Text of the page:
Have you heard the term “Contribution”? If not, you’re not alone.
Sometimes, there are two policies in force which cover the same trip.
This could be because you purchased your travel arrangements with a credit card that has complimentary travel insurance and you then purchased stand-alone cover. Alternatively, you might be covered by a corporate policy arranged by your employer and also your own personal travel insurance. If this is the case, the insurers might consider the prospect of “Contribution”.
Does having two policies matter?
The answer is no, it doesn’t and generally speaking, having two policies wont invalidate each other. But, it can make things interesting if you need to make a claim.
Insurance provides to indemnify you for loss. That is, it aims to return you to your pre-loss financial position. You can’t profit from insurance by “double-dipping”. This means you cannot claim compensation from both policies for the same loss and receive the benefit twice.
If you have two policies in force, you are entitled to claim against whichever one you like. An insurer cannot force you to claim against another insurer.
If you approach Insurer #1, they are obliged to consider your claim under the terms and conditions of their policy. If that policy responds, they must indemnify you for the loss (subject to the policy terms and conditions). If you have been fully indemnified by Insurer #1’s policy and another policy exists which covers you for the same loss, Insurer #1 can then approach Insurer #2 to seek a “contribution” towards the loss. This means, Insurer #1 will ask Insurer #2 to share the loss / compensation they have paid to you. Insurer #2 must then consider the claim under their policy and if it responds, they are obliged to share the loss with Insurer #1. Let’s look at this by way of example;
Mary fell ill on holiday and went to see a doctor. Mary incurred $1,000 for medical treatment. Mary had two travel insurance policies and both provide cover for overseas medical expenses. Both policies have a nil excess.
Mary claimed against Insurer #1 who accepted the claim and reimbursed Mary $1,000.
Insurer #1 knows that Mary also has a policy covering her trip with Insurer #2. Insurer #1 approaches Insurer #2 seeking “Contribution”.
If Mary had claimed against Insurer #2 in the first place, its policy would have responded and it would have paid Mary $1,000.
As both policies completely cover Mary’s loss, Insurer #1 and Insurer #2 must share the loss (ie $500 each). Insurer #2 pays $500 to Insurer #1 so that each of them has paid $500 (ie $1,000 in total). In insurance terms, this is called “Contribution”.
Mary cannot claim $1,000 from Insurer #1 and then separately claim $1,000 from Insurer #2 for the same illness.
But what happens if you have two policies and one of them does not fully compensate you for your loss?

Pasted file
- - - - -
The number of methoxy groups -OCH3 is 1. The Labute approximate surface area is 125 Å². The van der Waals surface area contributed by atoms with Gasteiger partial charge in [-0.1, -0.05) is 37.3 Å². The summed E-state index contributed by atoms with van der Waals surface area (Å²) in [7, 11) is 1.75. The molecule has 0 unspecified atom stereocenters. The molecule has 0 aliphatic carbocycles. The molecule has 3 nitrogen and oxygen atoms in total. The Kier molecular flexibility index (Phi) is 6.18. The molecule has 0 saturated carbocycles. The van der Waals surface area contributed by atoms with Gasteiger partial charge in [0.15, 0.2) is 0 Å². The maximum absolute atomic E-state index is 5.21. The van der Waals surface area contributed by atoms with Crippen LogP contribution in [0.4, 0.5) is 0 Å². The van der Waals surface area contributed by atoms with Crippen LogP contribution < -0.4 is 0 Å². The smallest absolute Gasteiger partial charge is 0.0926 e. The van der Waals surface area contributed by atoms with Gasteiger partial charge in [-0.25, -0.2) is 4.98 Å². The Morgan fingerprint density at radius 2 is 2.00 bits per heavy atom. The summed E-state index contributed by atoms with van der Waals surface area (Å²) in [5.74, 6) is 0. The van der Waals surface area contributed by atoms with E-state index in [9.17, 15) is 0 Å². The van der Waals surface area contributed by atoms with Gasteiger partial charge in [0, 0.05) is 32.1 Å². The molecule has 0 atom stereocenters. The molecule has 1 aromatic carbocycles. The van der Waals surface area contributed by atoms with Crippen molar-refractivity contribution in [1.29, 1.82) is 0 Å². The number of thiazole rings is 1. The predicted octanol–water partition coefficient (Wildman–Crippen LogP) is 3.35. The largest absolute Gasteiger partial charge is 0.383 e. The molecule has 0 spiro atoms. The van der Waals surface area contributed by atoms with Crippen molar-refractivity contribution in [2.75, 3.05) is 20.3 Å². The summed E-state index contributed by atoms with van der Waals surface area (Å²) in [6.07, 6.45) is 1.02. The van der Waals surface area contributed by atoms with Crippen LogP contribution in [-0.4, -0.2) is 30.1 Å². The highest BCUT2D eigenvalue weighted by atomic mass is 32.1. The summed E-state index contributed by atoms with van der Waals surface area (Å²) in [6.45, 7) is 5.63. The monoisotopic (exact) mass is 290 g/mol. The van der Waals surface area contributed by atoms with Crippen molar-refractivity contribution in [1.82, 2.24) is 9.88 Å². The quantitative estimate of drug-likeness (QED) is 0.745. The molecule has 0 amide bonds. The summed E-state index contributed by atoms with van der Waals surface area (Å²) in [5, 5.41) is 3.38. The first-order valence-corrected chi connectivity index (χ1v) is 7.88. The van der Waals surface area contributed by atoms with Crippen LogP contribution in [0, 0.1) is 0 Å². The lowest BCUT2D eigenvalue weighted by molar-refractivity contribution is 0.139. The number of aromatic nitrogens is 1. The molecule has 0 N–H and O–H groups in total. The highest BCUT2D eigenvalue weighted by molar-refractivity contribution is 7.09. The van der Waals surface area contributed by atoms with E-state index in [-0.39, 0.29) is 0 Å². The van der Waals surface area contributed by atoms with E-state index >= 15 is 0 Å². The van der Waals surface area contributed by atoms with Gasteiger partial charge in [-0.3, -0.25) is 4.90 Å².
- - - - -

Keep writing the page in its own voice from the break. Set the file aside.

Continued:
In this case, you are entitled to claim against one policy and then seek the shortfall from the other policy. Let’s look at another example.
John lost his Nikon camera while on holiday. John has two travel insurance policies and both provide cover for loss of property. John’s camera was worth $4,000.
John lodges a claim with Insurer #1. That insurer accepts the claim and advises John that the policy has a sub-limit applying to claims for loss of camera equipment. The sub-limit is $1,000. Insurer #1 settles John’s claim at $1,000.
John has not been fully indemnified for his loss. The camera was worth $4,000 and therefore he is $3,000 out-of-pocket. John can approach Insurer #2 to see if their policy will compensate him for the shortfall.
Insurer #2 considers John’s claim and confirms that the loss is covered and there is no applicable sub-limit. Insurer #2 pays John $3,000 (assuming the policy has a nil excess). John is fully compensated for his loss, having obtained $1,000 from Insurer #1 and $3,000 from Insurer #2.
In this example, Insurer #2 compensates John directly rather than sharing a proportion of Insurer #1’s payment to John of $1,000. This is because each insurer’s liability for the loss depends on the terms and conditions of their policy. Insurer #1 can only be liable for the applicable sub-limit whereas Insurer #2’s policy has no such sub-limit.
If John had approached Insurer #2, they would have paid the full value of the loss ($4,000) because there is no sub-limit. Insurer #2 would have then approached Insurer #1 to seek contribution. In this case, Insurer #1 would have paid Insurer #2 a maximum amount of $1,000 which is the applicable sub-limit under its policy.
Contribution is a general principle of insurance and can be a little tricky to get your head around. Contribution between insurers for claim liabilities is permissible under the Insurance Contracts Act (1984). The process and issues insurers take into account when considering Contribution are usually a little more complicated than the examples we have used here. Normally though, it happens behind the scenes and after a claimant has been indemnified for their loss.